Animal Welfare (Sentencing) Bill DebateFull Debate: Read Full Debate
David RutleyMain Page: David Rutley (Conservative) - Macclesfield)
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I can inform the House that Mr Speaker has certified the whole Bill, in accordance with Standing Order No. 83J, as being within devolved legislative competence and relating exclusively to England and Wales.
Is the Minister aware of the growing concern about the welfare of tethered horses? Many horses are attached to a short rope all day long, next to a highway, with no water and surrounded by ragwort, which is harmful to them. However, the authorities seem reluctant to take action. Might the reason be that the law is not quite clear enough in this respect, and if so, could that be addressed by the Bill?
Thirteen years ago in 2006 when the Animal Welfare Act was going through its stages, I proposed an amendment that would do exactly what this Bill does, so may I thank the Minister for bringing it in but express regret that it has taken 13 years to do so?
The Minister talked about the extra cost involved. If a case has to go to the Crown court, very often animals will have to be kept in custody or in care in kennels, so that will cost more. We also need to make sure we have proper kennelling so that the whole court system can cope. We very much welcome the extra sentencing, but that knock-on effect needs to be dealt with as well.
The Bill is hugely welcome. However, I am concerned about the narrowness of its scope, and my investigations have not been able to satisfy me that there are no potential areas of obscurity in it. Given that the Bill applies to domestic animals and not to wild animals, what is the situation in regard to, say, feral cats? Would somebody who did harm to their neighbour’s cat be subject to a different maximum sentence from somebody who did harm to a cat that was effectively feral and unattached?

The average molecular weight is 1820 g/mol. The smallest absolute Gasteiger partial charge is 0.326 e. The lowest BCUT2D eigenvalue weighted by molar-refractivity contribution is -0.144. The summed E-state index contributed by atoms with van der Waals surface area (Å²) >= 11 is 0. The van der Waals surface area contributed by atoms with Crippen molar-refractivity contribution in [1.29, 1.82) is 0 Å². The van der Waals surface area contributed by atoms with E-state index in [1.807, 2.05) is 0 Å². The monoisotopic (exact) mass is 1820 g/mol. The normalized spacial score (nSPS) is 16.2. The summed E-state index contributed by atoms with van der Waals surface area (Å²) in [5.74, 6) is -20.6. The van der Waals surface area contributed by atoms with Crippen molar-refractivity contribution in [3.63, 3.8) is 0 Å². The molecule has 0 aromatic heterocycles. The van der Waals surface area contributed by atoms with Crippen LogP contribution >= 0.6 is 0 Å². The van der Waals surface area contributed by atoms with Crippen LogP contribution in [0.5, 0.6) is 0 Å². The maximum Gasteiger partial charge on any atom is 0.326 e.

I apologise for coming in a bit late. The Minister might have covered this earlier, but will the courts have discretion in relation to the maximum sentence? Am I right in thinking that there will be a scale?
Today has been a long time coming. We welcome the Government bringing forward this vital piece of legislation, although we regret that it has taken this long, considering that it has widespread support across the House and with the general public. I hope the Bill manages to make it through both Houses and on to the statute book in a timely fashion. It is imperative that it should receive Royal Assent and come into force as soon as possible so that our courts can start handing out appropriate sentences to those people convicted of inflicting terrible harm on innocent animals.